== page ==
Tyrrell became friends with Child B on Facebook and they too began talking, the tribunal heard.

The panel heard that Child A and Tyrrell shared around 38,000 messages during a 10-month period in 2016, including ones which contained sexually explicit content.

Child A’s parents became concerned about his relationship with Tyrrell and insisted on looking at his mobile phone, which is when they discovered the messages and contacted the police.

The panel concluded that the messages were “part of a deliberate and sustained pattern of escalating behaviour by Mr Tyrell to test Child A’s susceptibility to sexual suggestion”.

It added: “There was an increasing intimacy and intensity in the messages with increasing sexual references.”

The panel described the messages as “lewd and sexual”.

It also found that Tyrrell sent messages to Child B which were “inappropriate and/or sexual nature”.

The panel concluded that Tyrrell was motivated “in pursuit of a sexual relationship with Child A and in pursuit of sexual gratification”.

The tribunal heard that Tyrrell also messaged Child A about call-outs with the ambulance service.

This included him sending photographs of car accidents and making comments about service users.

The panel found Tyrrell did send these messages and its report said: “These messages criticise and make jokes about service users and mock their suffering and health conditions.”

It added: “The messages are deeply inappropriate and demonstrate a profound lack of personal and professional judgement by Mr Tyrrell. The panel found that these messages showed a profound lack of concern and compassion for service users.”

Tyrrell apologised at the tribunal to the children and families concerned, saying he had been “provoked” and had “only wanted to help the community and help someone who had wanted to be a paramedic”.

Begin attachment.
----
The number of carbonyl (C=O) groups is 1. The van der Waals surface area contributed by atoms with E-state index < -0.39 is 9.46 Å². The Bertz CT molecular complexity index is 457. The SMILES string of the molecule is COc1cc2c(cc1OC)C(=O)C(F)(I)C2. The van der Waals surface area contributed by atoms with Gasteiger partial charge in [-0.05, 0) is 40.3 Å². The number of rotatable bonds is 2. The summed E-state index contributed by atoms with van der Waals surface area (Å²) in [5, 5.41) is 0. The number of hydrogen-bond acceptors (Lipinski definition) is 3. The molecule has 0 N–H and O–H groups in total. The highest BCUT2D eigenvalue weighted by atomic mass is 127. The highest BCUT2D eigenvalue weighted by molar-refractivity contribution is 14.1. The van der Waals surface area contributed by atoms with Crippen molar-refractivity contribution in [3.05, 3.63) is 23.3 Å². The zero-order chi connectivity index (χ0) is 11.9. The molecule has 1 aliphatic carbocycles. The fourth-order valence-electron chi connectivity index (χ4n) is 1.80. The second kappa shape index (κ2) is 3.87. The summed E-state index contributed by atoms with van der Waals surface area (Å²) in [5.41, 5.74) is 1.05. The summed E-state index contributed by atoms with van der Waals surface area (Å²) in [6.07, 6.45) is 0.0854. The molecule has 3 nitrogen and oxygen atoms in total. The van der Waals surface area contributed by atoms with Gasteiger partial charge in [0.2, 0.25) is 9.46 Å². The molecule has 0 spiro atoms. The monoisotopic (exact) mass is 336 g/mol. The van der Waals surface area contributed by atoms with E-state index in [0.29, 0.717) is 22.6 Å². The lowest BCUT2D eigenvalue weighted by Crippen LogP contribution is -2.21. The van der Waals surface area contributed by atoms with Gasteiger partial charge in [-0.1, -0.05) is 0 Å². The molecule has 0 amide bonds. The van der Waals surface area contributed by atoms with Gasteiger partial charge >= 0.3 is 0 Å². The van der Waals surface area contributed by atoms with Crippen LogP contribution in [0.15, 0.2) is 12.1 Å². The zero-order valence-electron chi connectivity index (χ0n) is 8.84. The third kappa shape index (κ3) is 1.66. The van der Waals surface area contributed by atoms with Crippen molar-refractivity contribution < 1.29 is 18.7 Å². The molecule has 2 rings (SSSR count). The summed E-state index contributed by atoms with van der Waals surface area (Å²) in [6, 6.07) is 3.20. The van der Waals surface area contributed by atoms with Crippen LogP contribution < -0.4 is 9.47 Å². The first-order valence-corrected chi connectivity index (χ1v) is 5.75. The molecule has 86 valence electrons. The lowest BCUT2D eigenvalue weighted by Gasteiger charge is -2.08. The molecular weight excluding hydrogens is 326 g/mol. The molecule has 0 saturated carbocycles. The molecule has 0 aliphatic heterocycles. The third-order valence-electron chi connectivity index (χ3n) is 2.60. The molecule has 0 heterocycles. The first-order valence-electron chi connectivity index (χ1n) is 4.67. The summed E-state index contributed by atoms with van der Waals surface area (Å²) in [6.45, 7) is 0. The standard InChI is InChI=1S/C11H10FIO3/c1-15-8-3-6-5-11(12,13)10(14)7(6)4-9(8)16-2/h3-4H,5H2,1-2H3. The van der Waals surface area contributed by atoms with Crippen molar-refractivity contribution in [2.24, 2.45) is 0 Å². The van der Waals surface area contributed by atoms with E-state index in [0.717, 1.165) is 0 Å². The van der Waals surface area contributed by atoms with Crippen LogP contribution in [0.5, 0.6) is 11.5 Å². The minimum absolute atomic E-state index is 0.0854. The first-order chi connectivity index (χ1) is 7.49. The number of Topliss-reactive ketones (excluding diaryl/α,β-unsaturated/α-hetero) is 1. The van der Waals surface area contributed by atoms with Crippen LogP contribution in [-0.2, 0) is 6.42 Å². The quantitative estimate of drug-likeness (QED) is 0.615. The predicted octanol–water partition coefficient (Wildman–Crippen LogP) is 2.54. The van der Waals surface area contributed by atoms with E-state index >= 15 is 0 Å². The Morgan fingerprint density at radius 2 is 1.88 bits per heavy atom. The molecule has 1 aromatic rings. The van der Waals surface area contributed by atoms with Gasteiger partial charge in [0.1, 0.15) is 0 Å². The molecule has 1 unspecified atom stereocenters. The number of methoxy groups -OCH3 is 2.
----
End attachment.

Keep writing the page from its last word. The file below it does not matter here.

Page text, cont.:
He claimed that some of the messages were not genuine and had been “maliciously fabricated” by Child A’s parent. He also disagreed with the number allegedly sent.

The panel rejected his evidence.

The panel said it was “mindful” that Tyrrell was an “adult in a position of trust, authority and power”, adding that there was a “significant and inherent power imbalance”.

Tyrrell accepted that some messages were inappropriate and sexual but said there was no sexual gratification or sexual motivation involved.

Tyrrell told the tribunal he had made a “monumental mistake” for which he was now paying the price.

He denied having ever intended any of his conduct to be sexual but admitted that some jokes were “to the mark” and apologised for this.

The tribunal adjourned on April 29 and is yet to decide whether Tyrrell’s fitness to practise is impaired.

He was given an interim suspension in December 2017 which is still in place.

The panel will now reconvene at a later date to consider whether Tyrrell's actions constitute professional misconduct, and to consider any evidence regarding events since the time of the allegations that were will subsequently decide what sanctions, if any, will be taken against him.

A spokesperson for SECAMB said Tyrrell has left the ambulance service and added: "We took the matter extremely seriously and took appropriate action at the time."